The URL variables are the information held in the Name text field, the e-mail text field, and the Comments text field. What we do need to its connect that information and send that to our file that's going to process our form and send an e-mail, and that's how we get information from a form into an e-mail. So let's select frame one of the actions layer and open up the Actions panel by pressing option F9 on the Mac or F9 on the PC. One very effective way to attach URL variables to a URL address is to use the URL variables class.

What I'm going to do in our variable section below line 2, I'm going to create a new variable. I'm going to call this variable variables and this represents our URL variables. The datatype is going to be URLVariables. Flash actually has a class just for managing URL variables. We'll set this variable equal to a new instance of the URL variables class. The URL variables class is a dynamic class just like the object class. That means you can create your own properties and values with an instance of the URL variables class.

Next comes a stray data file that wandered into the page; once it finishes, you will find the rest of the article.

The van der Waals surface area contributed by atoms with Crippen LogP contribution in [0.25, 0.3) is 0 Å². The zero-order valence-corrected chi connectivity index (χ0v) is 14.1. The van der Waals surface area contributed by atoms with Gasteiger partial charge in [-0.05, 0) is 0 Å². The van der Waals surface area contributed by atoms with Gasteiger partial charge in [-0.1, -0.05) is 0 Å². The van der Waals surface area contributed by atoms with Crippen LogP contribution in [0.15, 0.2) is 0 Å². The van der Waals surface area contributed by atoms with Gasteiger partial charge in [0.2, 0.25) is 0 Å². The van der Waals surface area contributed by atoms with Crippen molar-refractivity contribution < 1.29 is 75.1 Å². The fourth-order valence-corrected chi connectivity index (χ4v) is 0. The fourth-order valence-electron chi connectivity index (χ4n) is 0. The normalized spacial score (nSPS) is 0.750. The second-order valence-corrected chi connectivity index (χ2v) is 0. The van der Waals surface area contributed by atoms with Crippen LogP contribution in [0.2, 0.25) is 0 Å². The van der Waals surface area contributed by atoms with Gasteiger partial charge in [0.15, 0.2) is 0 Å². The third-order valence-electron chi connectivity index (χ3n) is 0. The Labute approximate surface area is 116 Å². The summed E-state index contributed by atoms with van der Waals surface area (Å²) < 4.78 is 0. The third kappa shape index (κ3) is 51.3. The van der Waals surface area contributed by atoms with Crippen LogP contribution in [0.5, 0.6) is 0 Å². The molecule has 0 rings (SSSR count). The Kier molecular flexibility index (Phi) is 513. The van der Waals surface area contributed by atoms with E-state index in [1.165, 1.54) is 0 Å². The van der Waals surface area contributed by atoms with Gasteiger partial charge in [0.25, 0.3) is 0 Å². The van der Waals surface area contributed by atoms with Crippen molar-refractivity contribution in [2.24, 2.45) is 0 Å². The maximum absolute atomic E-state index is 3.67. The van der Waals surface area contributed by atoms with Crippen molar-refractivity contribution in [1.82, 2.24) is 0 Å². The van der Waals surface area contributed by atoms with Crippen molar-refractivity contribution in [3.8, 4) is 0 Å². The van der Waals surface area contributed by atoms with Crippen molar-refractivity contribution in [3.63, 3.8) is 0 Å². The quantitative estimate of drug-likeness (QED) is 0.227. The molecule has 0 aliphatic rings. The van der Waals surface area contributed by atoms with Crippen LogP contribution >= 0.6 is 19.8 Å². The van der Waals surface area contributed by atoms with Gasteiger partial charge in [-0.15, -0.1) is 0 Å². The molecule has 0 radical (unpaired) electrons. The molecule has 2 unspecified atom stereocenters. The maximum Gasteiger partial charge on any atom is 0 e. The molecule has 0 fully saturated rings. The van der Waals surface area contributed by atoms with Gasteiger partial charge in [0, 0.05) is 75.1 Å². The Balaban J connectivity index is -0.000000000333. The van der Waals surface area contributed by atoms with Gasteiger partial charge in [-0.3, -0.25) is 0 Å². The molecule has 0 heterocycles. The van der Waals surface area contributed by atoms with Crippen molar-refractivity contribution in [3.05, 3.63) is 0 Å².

This is very useful for sending form information, because often a script that processes your form and sends an e-mail wants certain named values in order to send the e-mail properly. For example, your script may require you to send a variable called subject and that would include the information that's in the subject of the e-mail being sent. Let's take a look at how to create that variable next. Go to the next line. Type variables.subject, notice I'm not getting any code hinting because this property does not exist, I'm creating it right now.

I'll set it equal to "Information sent from a Flash Form"; So now this value's connected to our URL variables object. Let's go to the next line. Another thing the form simply asked for is the recipient of an e-mail. So I'll type variables.recipient equals and I'm just going to give the generic name of "you@yourdomain.com"; Remember it's a string value cause this is an e-mail address.

So now we've connected the recipient variable to our form variables. The next step is to take the values that are inside of the text fields in the form, when the user clicks the Submit button and attach those values to our variables object. At the top of the sendForm function, type variables.name. This can be something that's also required or may be optional for your form mail script. Set that equal to name_txt.text; And this will be equal to whatever is inside of the name text field.